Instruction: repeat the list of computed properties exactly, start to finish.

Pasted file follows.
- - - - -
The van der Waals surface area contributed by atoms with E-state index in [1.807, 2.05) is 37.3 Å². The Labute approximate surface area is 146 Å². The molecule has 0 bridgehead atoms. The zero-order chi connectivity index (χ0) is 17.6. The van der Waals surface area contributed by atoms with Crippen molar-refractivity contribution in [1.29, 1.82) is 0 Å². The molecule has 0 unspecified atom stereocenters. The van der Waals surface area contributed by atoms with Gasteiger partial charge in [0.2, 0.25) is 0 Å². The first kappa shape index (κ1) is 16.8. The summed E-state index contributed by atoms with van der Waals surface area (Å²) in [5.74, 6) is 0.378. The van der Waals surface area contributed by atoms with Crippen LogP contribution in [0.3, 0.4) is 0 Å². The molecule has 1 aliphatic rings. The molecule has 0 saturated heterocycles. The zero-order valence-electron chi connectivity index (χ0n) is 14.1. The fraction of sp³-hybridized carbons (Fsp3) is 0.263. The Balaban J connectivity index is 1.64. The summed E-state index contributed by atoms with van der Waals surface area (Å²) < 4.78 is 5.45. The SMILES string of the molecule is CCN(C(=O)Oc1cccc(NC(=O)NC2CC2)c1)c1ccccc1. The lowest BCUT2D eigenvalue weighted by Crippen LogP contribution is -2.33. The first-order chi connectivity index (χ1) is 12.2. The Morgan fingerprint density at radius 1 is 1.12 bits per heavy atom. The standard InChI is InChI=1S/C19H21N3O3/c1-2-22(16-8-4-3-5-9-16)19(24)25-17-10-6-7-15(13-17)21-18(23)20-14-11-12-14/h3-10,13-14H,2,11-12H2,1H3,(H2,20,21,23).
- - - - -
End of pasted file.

The van der Waals surface area contributed by atoms with E-state index in [1.807, 2.05) is 37.3 Å². The Labute approximate surface area is 146 Å². The molecule has 0 bridgehead atoms. The zero-order chi connectivity index (χ0) is 17.6. The van der Waals surface area contributed by atoms with Crippen molar-refractivity contribution in [1.29, 1.82) is 0 Å². The molecule has 0 unspecified atom stereocenters. The van der Waals surface area contributed by atoms with Gasteiger partial charge in [0.2, 0.25) is 0 Å². The first kappa shape index (κ1) is 16.8. The summed E-state index contributed by atoms with van der Waals surface area (Å²) in [5.74, 6) is 0.378. The van der Waals surface area contributed by atoms with Crippen LogP contribution in [0.3, 0.4) is 0 Å². The molecule has 1 aliphatic rings. The molecule has 0 saturated heterocycles. The zero-order valence-electron chi connectivity index (χ0n) is 14.1. The fraction of sp³-hybridized carbons (Fsp3) is 0.263. The Balaban J connectivity index is 1.64. The summed E-state index contributed by atoms with van der Waals surface area (Å²) < 4.78 is 5.45. The SMILES string of the molecule is CCN(C(=O)Oc1cccc(NC(=O)NC2CC2)c1)c1ccccc1. The lowest BCUT2D eigenvalue weighted by Crippen LogP contribution is -2.33. The first-order chi connectivity index (χ1) is 12.2. The Morgan fingerprint density at radius 1 is 1.12 bits per heavy atom. The standard InChI is InChI=1S/C19H21N3O3/c1-2-22(16-8-4-3-5-9-16)19(24)25-17-10-6-7-15(13-17)21-18(23)20-14-11-12-14/h3-10,13-14H,2,11-12H2,1H3,(H2,20,21,23).